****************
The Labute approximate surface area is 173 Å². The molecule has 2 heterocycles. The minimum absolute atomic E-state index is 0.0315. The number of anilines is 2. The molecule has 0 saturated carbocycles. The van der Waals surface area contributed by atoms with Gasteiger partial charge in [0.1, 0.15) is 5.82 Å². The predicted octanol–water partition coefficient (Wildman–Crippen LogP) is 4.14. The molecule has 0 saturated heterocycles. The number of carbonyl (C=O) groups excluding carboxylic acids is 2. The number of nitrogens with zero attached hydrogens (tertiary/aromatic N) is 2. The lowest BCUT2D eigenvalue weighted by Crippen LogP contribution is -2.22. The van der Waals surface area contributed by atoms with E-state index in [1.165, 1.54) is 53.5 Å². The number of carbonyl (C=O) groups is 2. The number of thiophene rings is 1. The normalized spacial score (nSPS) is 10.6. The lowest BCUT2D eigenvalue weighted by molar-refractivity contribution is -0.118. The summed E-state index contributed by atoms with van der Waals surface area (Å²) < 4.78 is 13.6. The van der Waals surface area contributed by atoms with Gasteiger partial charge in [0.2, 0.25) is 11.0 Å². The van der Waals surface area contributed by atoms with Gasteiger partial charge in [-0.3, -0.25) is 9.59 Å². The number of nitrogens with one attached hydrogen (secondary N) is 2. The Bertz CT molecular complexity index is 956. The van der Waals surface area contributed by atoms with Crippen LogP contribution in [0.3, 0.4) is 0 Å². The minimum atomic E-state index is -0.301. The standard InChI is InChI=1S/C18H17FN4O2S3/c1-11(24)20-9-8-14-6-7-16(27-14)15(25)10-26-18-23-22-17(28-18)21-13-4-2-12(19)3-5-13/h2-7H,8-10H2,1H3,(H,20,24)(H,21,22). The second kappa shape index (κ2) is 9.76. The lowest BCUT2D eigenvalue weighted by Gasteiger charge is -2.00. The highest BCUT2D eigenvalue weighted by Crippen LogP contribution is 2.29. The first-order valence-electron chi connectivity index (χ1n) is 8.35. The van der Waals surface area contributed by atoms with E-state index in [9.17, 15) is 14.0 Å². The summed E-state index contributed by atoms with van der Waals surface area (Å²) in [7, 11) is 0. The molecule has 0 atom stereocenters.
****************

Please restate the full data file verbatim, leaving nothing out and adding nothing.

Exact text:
The Labute approximate surface area is 173 Å². The molecule has 2 heterocycles. The minimum absolute atomic E-state index is 0.0315. The number of anilines is 2. The molecule has 0 saturated carbocycles. The van der Waals surface area contributed by atoms with Gasteiger partial charge in [0.1, 0.15) is 5.82 Å². The predicted octanol–water partition coefficient (Wildman–Crippen LogP) is 4.14. The molecule has 0 saturated heterocycles. The number of carbonyl (C=O) groups excluding carboxylic acids is 2. The number of nitrogens with zero attached hydrogens (tertiary/aromatic N) is 2. The lowest BCUT2D eigenvalue weighted by Crippen LogP contribution is -2.22. The van der Waals surface area contributed by atoms with E-state index in [1.165, 1.54) is 53.5 Å². The number of carbonyl (C=O) groups is 2. The number of thiophene rings is 1. The normalized spacial score (nSPS) is 10.6. The lowest BCUT2D eigenvalue weighted by molar-refractivity contribution is -0.118. The summed E-state index contributed by atoms with van der Waals surface area (Å²) < 4.78 is 13.6. The van der Waals surface area contributed by atoms with Gasteiger partial charge in [0.2, 0.25) is 11.0 Å². The van der Waals surface area contributed by atoms with Gasteiger partial charge in [-0.3, -0.25) is 9.59 Å². The number of nitrogens with one attached hydrogen (secondary N) is 2. The Bertz CT molecular complexity index is 956. The van der Waals surface area contributed by atoms with Crippen LogP contribution in [0.3, 0.4) is 0 Å². The minimum atomic E-state index is -0.301. The standard InChI is InChI=1S/C18H17FN4O2S3/c1-11(24)20-9-8-14-6-7-16(27-14)15(25)10-26-18-23-22-17(28-18)21-13-4-2-12(19)3-5-13/h2-7H,8-10H2,1H3,(H,20,24)(H,21,22). The second kappa shape index (κ2) is 9.76. The lowest BCUT2D eigenvalue weighted by Gasteiger charge is -2.00. The highest BCUT2D eigenvalue weighted by Crippen LogP contribution is 2.29. The first-order valence-electron chi connectivity index (χ1n) is 8.35. The van der Waals surface area contributed by atoms with E-state index in [9.17, 15) is 14.0 Å². The summed E-state index contributed by atoms with van der Waals surface area (Å²) in [7, 11) is 0. The molecule has 0 atom stereocenters.